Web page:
Institutional Ownership of Futures
If you have purchased a mutual fund or invested in a pension fund, you have added to institutional ownership of a security. For more complex and risky securities such as futures, institutional owners make up the majority of holdings.
What is Institutional Ownership?
Institutional ownership, also called institutional holdings, refers to the amount of an investment product that institutional investors own.
In common stock trading, most ownership is held by institutions. Institutional holdings of public companies are available to the public — any interested investor can look at the Securities and Exchange Commission (SEC) Form 13-D filings to see the size of institutional investments and recent trades.
What Is an Institutional Investor?
Institutional investors are firms that collect money and make investment decisions on behalf of clients. Common institutional investors include:
- Mutual funds
- Pension funds
- Hedge Funds
- Endowment funds
- Private foundations
- Insurance companies
- Investment banks
While there are many differences between types of institutional investors, every institution provides a sophisticated level of investment expertise and has access to a large amount of money.
Some institutional investments are mostly retail investors — mutual funds, ETFs and pensions — while others are mostly sophisticated or accredited investors, such as hedge funds.
Institutional Ownership Can Influence Prices
Institutions, compared to individual investors, typically make investment decisions based on an extensive financial research team. They also make much larger purchases than the average individual investor, because they are purchasing a block for an entire pool of investors.
Because of their size and the research behind them, many investors look to institutional investors for investment ideas. For example, fund managers often appear on financial television shows or podcasts to talk about investment strategy.
When an institution purchases a large block of equity holdings, this can be an incentive for retail investors to also purchase the stock. In turn, this can raise the market value of the stock.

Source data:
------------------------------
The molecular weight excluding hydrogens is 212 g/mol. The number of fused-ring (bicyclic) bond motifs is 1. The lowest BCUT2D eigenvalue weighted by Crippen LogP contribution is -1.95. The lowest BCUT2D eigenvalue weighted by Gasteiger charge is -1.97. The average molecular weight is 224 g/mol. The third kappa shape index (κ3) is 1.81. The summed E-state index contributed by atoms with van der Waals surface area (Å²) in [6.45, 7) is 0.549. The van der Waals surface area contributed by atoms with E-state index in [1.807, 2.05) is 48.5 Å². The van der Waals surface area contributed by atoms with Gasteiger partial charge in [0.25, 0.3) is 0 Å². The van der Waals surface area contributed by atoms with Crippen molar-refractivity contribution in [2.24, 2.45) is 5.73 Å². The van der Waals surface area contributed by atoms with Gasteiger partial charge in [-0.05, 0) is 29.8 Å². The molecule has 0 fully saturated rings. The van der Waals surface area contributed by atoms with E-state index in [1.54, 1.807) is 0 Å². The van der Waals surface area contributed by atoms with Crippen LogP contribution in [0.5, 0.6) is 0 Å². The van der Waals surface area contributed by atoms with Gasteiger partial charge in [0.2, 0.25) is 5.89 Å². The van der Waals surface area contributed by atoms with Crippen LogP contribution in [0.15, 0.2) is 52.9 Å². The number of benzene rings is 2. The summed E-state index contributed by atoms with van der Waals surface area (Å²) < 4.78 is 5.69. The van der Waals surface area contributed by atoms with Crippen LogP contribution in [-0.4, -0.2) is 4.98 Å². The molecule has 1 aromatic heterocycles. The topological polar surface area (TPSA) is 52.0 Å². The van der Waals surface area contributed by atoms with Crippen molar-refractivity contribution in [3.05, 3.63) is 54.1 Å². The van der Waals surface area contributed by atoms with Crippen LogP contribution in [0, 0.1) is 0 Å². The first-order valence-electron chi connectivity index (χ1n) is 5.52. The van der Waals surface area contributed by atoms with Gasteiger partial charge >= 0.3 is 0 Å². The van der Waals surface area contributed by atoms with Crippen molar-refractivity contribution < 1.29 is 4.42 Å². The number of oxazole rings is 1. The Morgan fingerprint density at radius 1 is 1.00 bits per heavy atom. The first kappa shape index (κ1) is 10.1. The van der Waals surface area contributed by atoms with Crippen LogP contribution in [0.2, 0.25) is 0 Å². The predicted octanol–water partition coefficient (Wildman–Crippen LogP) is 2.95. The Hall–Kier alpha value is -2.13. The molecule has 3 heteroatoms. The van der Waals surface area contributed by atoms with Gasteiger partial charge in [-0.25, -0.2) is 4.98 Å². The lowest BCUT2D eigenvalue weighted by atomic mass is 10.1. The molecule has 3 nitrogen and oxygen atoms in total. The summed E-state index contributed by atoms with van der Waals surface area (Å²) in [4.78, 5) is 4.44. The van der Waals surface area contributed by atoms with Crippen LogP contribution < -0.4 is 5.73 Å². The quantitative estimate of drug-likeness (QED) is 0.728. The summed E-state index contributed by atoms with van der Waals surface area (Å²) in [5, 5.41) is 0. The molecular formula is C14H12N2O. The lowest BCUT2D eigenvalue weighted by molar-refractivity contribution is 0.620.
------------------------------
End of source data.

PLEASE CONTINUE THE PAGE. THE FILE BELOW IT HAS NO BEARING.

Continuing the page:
Many fund managers speak publicly on the securities they hold, both to educate and to promote the position. The goal of fund managers after purchasing a large position is to try to drive its share price up.
In the same vein, institutional owners that make a decision to quickly exit a large number of shares can be interpreted as speculation of the company’s future value and drive its stock price down.
Institutional Ownership of Futures
Futures contracts are a type of derivative contract that give investors the right to buy or sell an asset for a predetermined price and amount at a set future date.
Institutional investors make up the majority of the futures market because of volatility and leverage risks, as well as large contract sizes.
According to the Commodity Futures Trading Commission (CFTC), futures contracts are often valued at $100,000 or more, making even margin payments quite high.
Some institutions may also own and operate warehouses that allow them to accept physical delivery of commodities as opposed to selling futures before the expiration date.
Hedge Fund Ownership of Futures
Hedge funds generally require potential investors to be accredited or qualified, which means having a minimum level of income or assets and/or a high level of sophistication.
This is because hedge funds typically have a more flexible investment methodology, take greater risks and are subject to fewer regulations meant to protect retail investors.
This flexibility allows hedge fund portfolio managers to use leverage and other speculative investment strategies such as short-selling and investing in derivatives such as options and futures that may not be suited for retail investors.
Can Mutual Funds Invest in Futures?
One of the most common institutional investors, mutual funds, are available to retail investors and require a low minimum investment. Because of this, mutual funds typically only invest in traditional asset classes such as stocks and bonds.
However, mutual funds do have the ability to invest in options and futures. These mutual funds would be considered specialty funds which are regulated slightly differently than standard funds.
For example, commodities mutual funds often buy futures contracts to gain exposure to commodities, as opposed to investing in the physical underlying asset.
What are Managed Futures?
Managed futures are a type of investment fund that manages a portfolio of futures contracts. Similar to how mutual funds allow investors to gain exposure to a wide variety of stocks with a lower initial investment and less monitoring, managed futures give investors portfolio diversification through futures contracts without the added stress of managing futures trades.
The Bottom Line
Institutional ownership refers to the amount of total shares held by institutional investors compared to those purchased by individual investors on the stock market.
There are a variety of types of institutional investors which all have varying investment strategies, requirements and regulations.
For example, some institutions trade almost exclusively stocks and bonds, while others employ more complex and risky investment strategies such as futures trading. In both the stock market and alternative markets, institutional investors make up a large portion of holdings.